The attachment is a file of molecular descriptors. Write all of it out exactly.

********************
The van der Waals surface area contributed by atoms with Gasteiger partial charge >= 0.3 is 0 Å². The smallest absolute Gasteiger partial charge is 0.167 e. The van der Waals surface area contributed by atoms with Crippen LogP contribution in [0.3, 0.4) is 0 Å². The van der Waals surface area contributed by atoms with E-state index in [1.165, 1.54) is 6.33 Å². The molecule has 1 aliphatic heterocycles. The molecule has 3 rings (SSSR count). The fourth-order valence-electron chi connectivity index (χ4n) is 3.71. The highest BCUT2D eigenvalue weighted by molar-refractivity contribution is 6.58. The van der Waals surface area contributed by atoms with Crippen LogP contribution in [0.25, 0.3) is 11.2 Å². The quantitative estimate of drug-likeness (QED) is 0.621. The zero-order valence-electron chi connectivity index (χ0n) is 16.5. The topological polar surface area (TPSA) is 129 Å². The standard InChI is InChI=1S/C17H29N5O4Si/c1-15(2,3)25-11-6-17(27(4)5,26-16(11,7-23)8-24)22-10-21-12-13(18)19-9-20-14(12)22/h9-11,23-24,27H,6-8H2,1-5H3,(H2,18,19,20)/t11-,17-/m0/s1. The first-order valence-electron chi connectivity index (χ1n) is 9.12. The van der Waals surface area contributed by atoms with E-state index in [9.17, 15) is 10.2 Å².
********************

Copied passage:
The van der Waals surface area contributed by atoms with Gasteiger partial charge >= 0.3 is 0 Å². The smallest absolute Gasteiger partial charge is 0.167 e. The van der Waals surface area contributed by atoms with Crippen LogP contribution in [0.3, 0.4) is 0 Å². The van der Waals surface area contributed by atoms with E-state index in [1.165, 1.54) is 6.33 Å². The molecule has 1 aliphatic heterocycles. The molecule has 3 rings (SSSR count). The fourth-order valence-electron chi connectivity index (χ4n) is 3.71. The highest BCUT2D eigenvalue weighted by molar-refractivity contribution is 6.58. The van der Waals surface area contributed by atoms with Crippen LogP contribution in [0.25, 0.3) is 11.2 Å². The quantitative estimate of drug-likeness (QED) is 0.621. The zero-order valence-electron chi connectivity index (χ0n) is 16.5. The topological polar surface area (TPSA) is 129 Å². The standard InChI is InChI=1S/C17H29N5O4Si/c1-15(2,3)25-11-6-17(27(4)5,26-16(11,7-23)8-24)22-10-21-12-13(18)19-9-20-14(12)22/h9-11,23-24,27H,6-8H2,1-5H3,(H2,18,19,20)/t11-,17-/m0/s1. The first-order valence-electron chi connectivity index (χ1n) is 9.12. The van der Waals surface area contributed by atoms with E-state index in [9.17, 15) is 10.2 Å².